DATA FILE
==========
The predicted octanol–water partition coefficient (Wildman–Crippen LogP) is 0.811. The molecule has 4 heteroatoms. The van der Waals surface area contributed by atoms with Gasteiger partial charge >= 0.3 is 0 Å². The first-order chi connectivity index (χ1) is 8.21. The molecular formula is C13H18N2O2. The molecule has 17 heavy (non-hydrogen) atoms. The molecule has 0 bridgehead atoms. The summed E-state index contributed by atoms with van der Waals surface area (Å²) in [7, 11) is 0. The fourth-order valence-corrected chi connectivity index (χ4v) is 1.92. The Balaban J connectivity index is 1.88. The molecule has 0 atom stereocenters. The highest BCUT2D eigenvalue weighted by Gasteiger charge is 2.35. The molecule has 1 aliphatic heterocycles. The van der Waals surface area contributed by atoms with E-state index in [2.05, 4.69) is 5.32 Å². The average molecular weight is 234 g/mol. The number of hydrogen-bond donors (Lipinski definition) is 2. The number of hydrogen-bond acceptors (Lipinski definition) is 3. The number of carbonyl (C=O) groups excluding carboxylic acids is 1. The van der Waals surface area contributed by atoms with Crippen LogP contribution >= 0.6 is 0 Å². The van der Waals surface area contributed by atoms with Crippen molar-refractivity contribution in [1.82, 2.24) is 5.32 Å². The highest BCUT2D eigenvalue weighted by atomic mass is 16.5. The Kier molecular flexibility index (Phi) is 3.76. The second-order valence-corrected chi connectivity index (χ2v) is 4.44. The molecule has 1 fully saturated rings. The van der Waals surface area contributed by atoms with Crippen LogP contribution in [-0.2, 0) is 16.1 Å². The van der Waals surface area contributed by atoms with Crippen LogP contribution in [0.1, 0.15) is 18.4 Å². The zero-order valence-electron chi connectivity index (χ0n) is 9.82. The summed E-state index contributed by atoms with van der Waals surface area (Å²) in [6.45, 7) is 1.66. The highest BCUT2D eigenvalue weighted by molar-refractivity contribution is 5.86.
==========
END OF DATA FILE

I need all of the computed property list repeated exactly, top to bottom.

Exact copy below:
The predicted octanol–water partition coefficient (Wildman–Crippen LogP) is 0.811. The molecule has 4 heteroatoms. The van der Waals surface area contributed by atoms with Gasteiger partial charge >= 0.3 is 0 Å². The first-order chi connectivity index (χ1) is 8.21. The molecular formula is C13H18N2O2. The molecule has 17 heavy (non-hydrogen) atoms. The molecule has 0 bridgehead atoms. The summed E-state index contributed by atoms with van der Waals surface area (Å²) in [7, 11) is 0. The fourth-order valence-corrected chi connectivity index (χ4v) is 1.92. The Balaban J connectivity index is 1.88. The molecule has 0 atom stereocenters. The highest BCUT2D eigenvalue weighted by Gasteiger charge is 2.35. The molecule has 1 aliphatic heterocycles. The van der Waals surface area contributed by atoms with E-state index in [2.05, 4.69) is 5.32 Å². The average molecular weight is 234 g/mol. The number of hydrogen-bond donors (Lipinski definition) is 2. The number of hydrogen-bond acceptors (Lipinski definition) is 3. The number of carbonyl (C=O) groups excluding carboxylic acids is 1. The van der Waals surface area contributed by atoms with Crippen LogP contribution >= 0.6 is 0 Å². The van der Waals surface area contributed by atoms with Crippen molar-refractivity contribution in [1.82, 2.24) is 5.32 Å². The highest BCUT2D eigenvalue weighted by atomic mass is 16.5. The Kier molecular flexibility index (Phi) is 3.76. The second-order valence-corrected chi connectivity index (χ2v) is 4.44. The molecule has 1 fully saturated rings. The van der Waals surface area contributed by atoms with Crippen LogP contribution in [-0.2, 0) is 16.1 Å². The van der Waals surface area contributed by atoms with Crippen LogP contribution in [0.1, 0.15) is 18.4 Å². The zero-order valence-electron chi connectivity index (χ0n) is 9.82. The summed E-state index contributed by atoms with van der Waals surface area (Å²) in [6.45, 7) is 1.66. The highest BCUT2D eigenvalue weighted by molar-refractivity contribution is 5.86.